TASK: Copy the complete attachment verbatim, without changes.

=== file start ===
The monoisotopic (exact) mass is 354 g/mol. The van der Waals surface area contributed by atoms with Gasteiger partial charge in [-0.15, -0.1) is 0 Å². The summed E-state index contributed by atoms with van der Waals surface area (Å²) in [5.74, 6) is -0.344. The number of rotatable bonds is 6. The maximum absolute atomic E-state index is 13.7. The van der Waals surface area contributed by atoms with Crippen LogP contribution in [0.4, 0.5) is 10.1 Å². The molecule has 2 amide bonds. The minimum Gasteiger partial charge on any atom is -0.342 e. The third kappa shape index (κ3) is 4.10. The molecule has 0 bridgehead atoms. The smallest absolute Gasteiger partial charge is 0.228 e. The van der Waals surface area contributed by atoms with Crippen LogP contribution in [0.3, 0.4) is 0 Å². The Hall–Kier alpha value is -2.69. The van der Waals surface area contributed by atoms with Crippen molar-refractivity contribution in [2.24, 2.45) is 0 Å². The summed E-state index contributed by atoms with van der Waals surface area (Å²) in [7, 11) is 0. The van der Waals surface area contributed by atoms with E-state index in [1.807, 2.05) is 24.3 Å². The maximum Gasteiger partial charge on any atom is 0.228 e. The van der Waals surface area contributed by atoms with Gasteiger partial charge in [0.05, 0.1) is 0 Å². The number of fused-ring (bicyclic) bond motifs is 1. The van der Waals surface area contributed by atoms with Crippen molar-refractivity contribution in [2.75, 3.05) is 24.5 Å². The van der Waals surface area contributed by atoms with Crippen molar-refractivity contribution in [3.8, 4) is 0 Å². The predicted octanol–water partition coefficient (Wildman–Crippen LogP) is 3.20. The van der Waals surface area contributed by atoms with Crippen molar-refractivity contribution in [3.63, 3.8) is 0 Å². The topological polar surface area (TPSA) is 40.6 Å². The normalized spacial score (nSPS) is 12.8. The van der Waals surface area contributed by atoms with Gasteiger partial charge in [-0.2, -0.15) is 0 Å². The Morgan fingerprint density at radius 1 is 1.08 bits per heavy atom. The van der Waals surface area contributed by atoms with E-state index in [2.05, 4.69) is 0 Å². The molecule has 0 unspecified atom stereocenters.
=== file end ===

The monoisotopic (exact) mass is 354 g/mol. The van der Waals surface area contributed by atoms with Gasteiger partial charge in [-0.15, -0.1) is 0 Å². The summed E-state index contributed by atoms with van der Waals surface area (Å²) in [5.74, 6) is -0.344. The number of rotatable bonds is 6. The maximum absolute atomic E-state index is 13.7. The van der Waals surface area contributed by atoms with Crippen LogP contribution in [0.4, 0.5) is 10.1 Å². The molecule has 2 amide bonds. The minimum Gasteiger partial charge on any atom is -0.342 e. The third kappa shape index (κ3) is 4.10. The molecule has 0 bridgehead atoms. The smallest absolute Gasteiger partial charge is 0.228 e. The van der Waals surface area contributed by atoms with Crippen LogP contribution in [0.3, 0.4) is 0 Å². The Hall–Kier alpha value is -2.69. The van der Waals surface area contributed by atoms with Crippen molar-refractivity contribution in [2.24, 2.45) is 0 Å². The summed E-state index contributed by atoms with van der Waals surface area (Å²) in [7, 11) is 0. The van der Waals surface area contributed by atoms with E-state index in [1.807, 2.05) is 24.3 Å². The maximum Gasteiger partial charge on any atom is 0.228 e. The van der Waals surface area contributed by atoms with Gasteiger partial charge in [0.05, 0.1) is 0 Å². The number of fused-ring (bicyclic) bond motifs is 1. The van der Waals surface area contributed by atoms with Crippen molar-refractivity contribution in [2.75, 3.05) is 24.5 Å². The van der Waals surface area contributed by atoms with Crippen molar-refractivity contribution in [3.8, 4) is 0 Å². The predicted octanol–water partition coefficient (Wildman–Crippen LogP) is 3.20. The van der Waals surface area contributed by atoms with Crippen molar-refractivity contribution in [3.63, 3.8) is 0 Å². The topological polar surface area (TPSA) is 40.6 Å². The normalized spacial score (nSPS) is 12.8. The van der Waals surface area contributed by atoms with Gasteiger partial charge in [-0.2, -0.15) is 0 Å². The Morgan fingerprint density at radius 1 is 1.08 bits per heavy atom. The van der Waals surface area contributed by atoms with E-state index in [2.05, 4.69) is 0 Å². The molecule has 0 unspecified atom stereocenters.